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E01163: The Greek Confession of *Kyprianos of Antioch (martyr, S01704), of the mid 4th c., recounts the career of a magician who became a Christian after failing to seduce the pious Christian girl Ioustina by his magic.

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posted on 2016-03-01, 00:00 authored by Bryan
Confession/Penance of Kyprianos of Antioch (BHG 453)


1. The text is written in the first person singular, addressing the readers, both Christian and pagan. Kyprianos’ parents dedicate him to Apollo, and, at the age of seven, he is initiated into the mysteries Mithra. Living as a stranger in Athens, he is admitted as a citizen, and, at the age of ten, he is initiated into the Eleusinian Mysteries and serves at the temple of Pallas Athena on the acropolis. He spends forty days on mount Olympus, having visions of demons. He is later initiated at Argos, Elis, and Sparta. He then goes to Phrygia and Scythia to learn divination. At the age of twenty, he goes to Memphis in Egypt, where he studies the categories and natures of demons, which he enumerates in detail. At the age of thirty, he goes to the Chaldeans to study the air, the light, and their demons. He meets the Devil himself who honours him as a good servant, gives him a retinue of demons and promises to make him a demonic ruler after his death. The Devil’s appearance is impressive, but his nature is deceptive, because he has no real substance, but only deceives the spirits of humans.

2. What makes Kyprianos seek God and realise the impotence of the demons is their failure to conquer Iousta/Ioustina. He settles in Antioch in Syria, where he practices magic. A certain young man called Aglaides/Aglaidas asks to be joined to the young woman Iousta/Ioustina. Kyprianos, himself now possessed by desire for her, tempts the girl by his magic for seventy days, but fails. Kyprianos and Aglaidas ask Belial at least to rid them from the desire, but he is unable to do it. On the fiftieth day, the demon of fornication attempts to deceive Aglaidas by offering him another girl presented as Ioustina, but the fraud is revealed as soon as Aglaidas calls out the name of Ioustina. Kyprianos himself is transfigured into a woman and a bird, but his magic vanishes as soon as he reaches Ioustina’s door. He transforms Aglaidas into a bird in order to enter Ioustina’s room, but, when she emerges, he resumes his form, and almost dies falling off a branch. Kyprianos assails with his magic Ioustina’s parents, their flocks and animals, and sends a plague to the people, giving an oracle that it will stop if Ioustina marries Aglaidas. Her prayers, however, defeat the plague and pacify the populace. The people glorify Christ and accuse Kyprianos of treason. He realises the superiority of the sign of Christ and rebukes the devil who attempts to kill him, but Kyprianos calls upon the God of Ioustina and frees himself by the sign of the cross. As the devil leaves, he threatens Kyprianos that Christ will never accept him or forgive his impiety. Kyprianos now addresses directly a Christian audience, expressing his dismay about these words and asking if he can obtain pardon from Christ. They keep silent except a certain Timotheos who speaks out and encourages Kyprianos by saying that the Devil is a liar and that Jesus is the truth and forgiveness. He advises him to meet the bishop.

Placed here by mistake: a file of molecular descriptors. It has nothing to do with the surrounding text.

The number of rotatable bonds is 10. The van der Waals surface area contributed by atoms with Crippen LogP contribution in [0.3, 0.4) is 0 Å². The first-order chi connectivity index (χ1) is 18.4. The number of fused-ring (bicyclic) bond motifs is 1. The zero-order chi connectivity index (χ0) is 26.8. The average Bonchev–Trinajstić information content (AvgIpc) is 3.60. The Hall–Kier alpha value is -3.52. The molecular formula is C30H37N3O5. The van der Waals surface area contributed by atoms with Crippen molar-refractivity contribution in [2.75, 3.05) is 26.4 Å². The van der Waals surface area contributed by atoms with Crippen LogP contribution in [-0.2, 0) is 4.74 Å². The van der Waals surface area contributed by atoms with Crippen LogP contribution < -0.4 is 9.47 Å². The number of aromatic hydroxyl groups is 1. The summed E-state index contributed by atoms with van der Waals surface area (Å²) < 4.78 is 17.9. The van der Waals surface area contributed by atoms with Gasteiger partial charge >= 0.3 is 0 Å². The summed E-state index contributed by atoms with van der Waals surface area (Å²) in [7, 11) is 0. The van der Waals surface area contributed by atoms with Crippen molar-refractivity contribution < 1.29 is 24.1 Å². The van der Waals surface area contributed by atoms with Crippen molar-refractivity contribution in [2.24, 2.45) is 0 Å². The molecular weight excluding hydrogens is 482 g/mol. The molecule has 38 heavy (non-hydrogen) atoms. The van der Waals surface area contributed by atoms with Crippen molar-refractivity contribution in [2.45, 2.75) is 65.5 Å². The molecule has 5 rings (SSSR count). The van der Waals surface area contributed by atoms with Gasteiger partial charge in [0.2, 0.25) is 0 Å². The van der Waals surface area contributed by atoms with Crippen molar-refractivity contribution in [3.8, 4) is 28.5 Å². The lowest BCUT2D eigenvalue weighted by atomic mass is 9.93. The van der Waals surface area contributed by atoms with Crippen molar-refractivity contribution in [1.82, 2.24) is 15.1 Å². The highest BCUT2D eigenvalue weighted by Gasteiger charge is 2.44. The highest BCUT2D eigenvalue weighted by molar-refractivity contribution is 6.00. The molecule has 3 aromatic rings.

3. Kyprianos makes a long confession of his crimes and acts of impiety, expressing his despair about wishing to worship the true God, but being overwhelmed by his own sinfulness.

4. Everyone is perplexed, but a certain Eusebios reassures him that he can obtain forgiveness, and declares that he accepts Kyprianos’ confession. Kyprianos requests proofs from the Christian scriptures to show that crimes like his can be forgiven, and Eusebios gives a list of scriptural stories of penitence and forgiveness. He promises that Kyprianos will learn more when he goes to the Christian service, and invites him to the evening prayers and the Sunday service with the bishop. Kyprianos experiences the heavenly service, hears the scriptures and meets the bishop. When Ioustina hears about his conversion, she cuts her hair (i.e. dedicates herself to a life of virginity) and distributes her belongings to the poor. Aglaidas also converts. Kyprianos distributes his own property, and joins Eusebios the presbyter, preaching and converting many.

Text: Bailey 2009.
Summary: Efthymios Rizos.


Evidence ID


Saint Name

Kyprianos and Ioustina/Justina, martyrs of Antioch : S01704

Type of Evidence

Literary - Hagiographical - Lives of saint Literary - Hagiographical - Other saint-related texts


  • Greek

Evidence not before


Evidence not after


Activity not before


Activity not after


Place of Evidence - Region

Constantinople and region Asia Minor Syria with Phoenicia

Place of Evidence - City, village, etc

Antioch on the Orontes

Place of evidence - City name in other Language(s)

Constantinople Κωνσταντινούπολις Konstantinoupolis Constantinopolis Constantinople Istanbul Nicomedia Νικομήδεια Nikomēdeia Izmit Πραίνετος Prainetos Nicomedia Antioch on the Orontes Thabbora Thabbora

Cult activities - Non Liturgical Practices and Customs